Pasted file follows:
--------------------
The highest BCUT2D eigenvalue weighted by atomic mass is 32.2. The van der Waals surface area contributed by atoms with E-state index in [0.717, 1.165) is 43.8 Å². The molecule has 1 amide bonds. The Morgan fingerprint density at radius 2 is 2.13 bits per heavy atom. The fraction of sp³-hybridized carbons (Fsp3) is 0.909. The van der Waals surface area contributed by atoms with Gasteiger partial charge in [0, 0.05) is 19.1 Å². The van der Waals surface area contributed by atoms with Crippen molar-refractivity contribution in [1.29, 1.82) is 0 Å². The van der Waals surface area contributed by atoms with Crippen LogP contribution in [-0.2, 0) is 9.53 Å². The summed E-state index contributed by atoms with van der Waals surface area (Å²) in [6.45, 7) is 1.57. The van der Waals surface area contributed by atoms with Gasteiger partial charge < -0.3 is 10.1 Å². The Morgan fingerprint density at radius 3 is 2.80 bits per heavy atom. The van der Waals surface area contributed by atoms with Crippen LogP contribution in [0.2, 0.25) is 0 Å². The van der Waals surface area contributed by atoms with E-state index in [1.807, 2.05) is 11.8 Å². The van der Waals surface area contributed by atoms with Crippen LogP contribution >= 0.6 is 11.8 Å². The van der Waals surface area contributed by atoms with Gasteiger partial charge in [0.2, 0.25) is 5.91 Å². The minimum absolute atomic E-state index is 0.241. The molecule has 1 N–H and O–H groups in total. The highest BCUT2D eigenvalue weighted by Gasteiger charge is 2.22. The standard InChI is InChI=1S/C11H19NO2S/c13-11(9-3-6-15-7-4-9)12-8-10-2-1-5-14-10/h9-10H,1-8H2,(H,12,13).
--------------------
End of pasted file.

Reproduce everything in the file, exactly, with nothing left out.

The highest BCUT2D eigenvalue weighted by atomic mass is 32.2. The van der Waals surface area contributed by atoms with E-state index in [0.717, 1.165) is 43.8 Å². The molecule has 1 amide bonds. The Morgan fingerprint density at radius 2 is 2.13 bits per heavy atom. The fraction of sp³-hybridized carbons (Fsp3) is 0.909. The van der Waals surface area contributed by atoms with Gasteiger partial charge in [0, 0.05) is 19.1 Å². The van der Waals surface area contributed by atoms with Crippen molar-refractivity contribution in [1.29, 1.82) is 0 Å². The van der Waals surface area contributed by atoms with Crippen LogP contribution in [-0.2, 0) is 9.53 Å². The summed E-state index contributed by atoms with van der Waals surface area (Å²) in [6.45, 7) is 1.57. The van der Waals surface area contributed by atoms with Gasteiger partial charge < -0.3 is 10.1 Å². The Morgan fingerprint density at radius 3 is 2.80 bits per heavy atom. The van der Waals surface area contributed by atoms with Crippen LogP contribution in [0.2, 0.25) is 0 Å². The van der Waals surface area contributed by atoms with E-state index in [1.807, 2.05) is 11.8 Å². The van der Waals surface area contributed by atoms with Crippen LogP contribution >= 0.6 is 11.8 Å². The van der Waals surface area contributed by atoms with Gasteiger partial charge in [0.2, 0.25) is 5.91 Å². The minimum absolute atomic E-state index is 0.241. The molecule has 1 N–H and O–H groups in total. The highest BCUT2D eigenvalue weighted by Gasteiger charge is 2.22. The standard InChI is InChI=1S/C11H19NO2S/c13-11(9-3-6-15-7-4-9)12-8-10-2-1-5-14-10/h9-10H,1-8H2,(H,12,13).